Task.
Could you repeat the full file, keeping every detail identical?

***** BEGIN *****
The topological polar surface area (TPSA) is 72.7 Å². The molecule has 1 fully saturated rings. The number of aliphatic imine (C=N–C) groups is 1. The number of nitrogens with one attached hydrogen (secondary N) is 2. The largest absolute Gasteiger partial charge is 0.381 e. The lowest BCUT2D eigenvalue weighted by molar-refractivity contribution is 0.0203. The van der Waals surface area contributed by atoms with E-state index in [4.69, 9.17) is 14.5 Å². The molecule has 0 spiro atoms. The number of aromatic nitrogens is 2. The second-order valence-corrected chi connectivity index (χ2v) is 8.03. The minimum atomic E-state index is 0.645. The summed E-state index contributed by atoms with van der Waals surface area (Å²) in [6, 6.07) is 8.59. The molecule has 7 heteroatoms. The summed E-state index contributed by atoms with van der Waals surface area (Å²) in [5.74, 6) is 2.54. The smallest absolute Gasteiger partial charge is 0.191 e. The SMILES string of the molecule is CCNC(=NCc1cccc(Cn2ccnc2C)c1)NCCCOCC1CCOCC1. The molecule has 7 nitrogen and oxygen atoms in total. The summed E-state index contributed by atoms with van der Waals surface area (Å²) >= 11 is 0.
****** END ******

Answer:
The topological polar surface area (TPSA) is 72.7 Å². The molecule has 1 fully saturated rings. The number of aliphatic imine (C=N–C) groups is 1. The number of nitrogens with one attached hydrogen (secondary N) is 2. The largest absolute Gasteiger partial charge is 0.381 e. The lowest BCUT2D eigenvalue weighted by molar-refractivity contribution is 0.0203. The van der Waals surface area contributed by atoms with E-state index in [4.69, 9.17) is 14.5 Å². The molecule has 0 spiro atoms. The number of aromatic nitrogens is 2. The second-order valence-corrected chi connectivity index (χ2v) is 8.03. The minimum atomic E-state index is 0.645. The summed E-state index contributed by atoms with van der Waals surface area (Å²) in [6, 6.07) is 8.59. The molecule has 7 heteroatoms. The summed E-state index contributed by atoms with van der Waals surface area (Å²) in [5.74, 6) is 2.54. The smallest absolute Gasteiger partial charge is 0.191 e. The SMILES string of the molecule is CCNC(=NCc1cccc(Cn2ccnc2C)c1)NCCCOCC1CCOCC1. The molecule has 7 nitrogen and oxygen atoms in total. The summed E-state index contributed by atoms with van der Waals surface area (Å²) >= 11 is 0.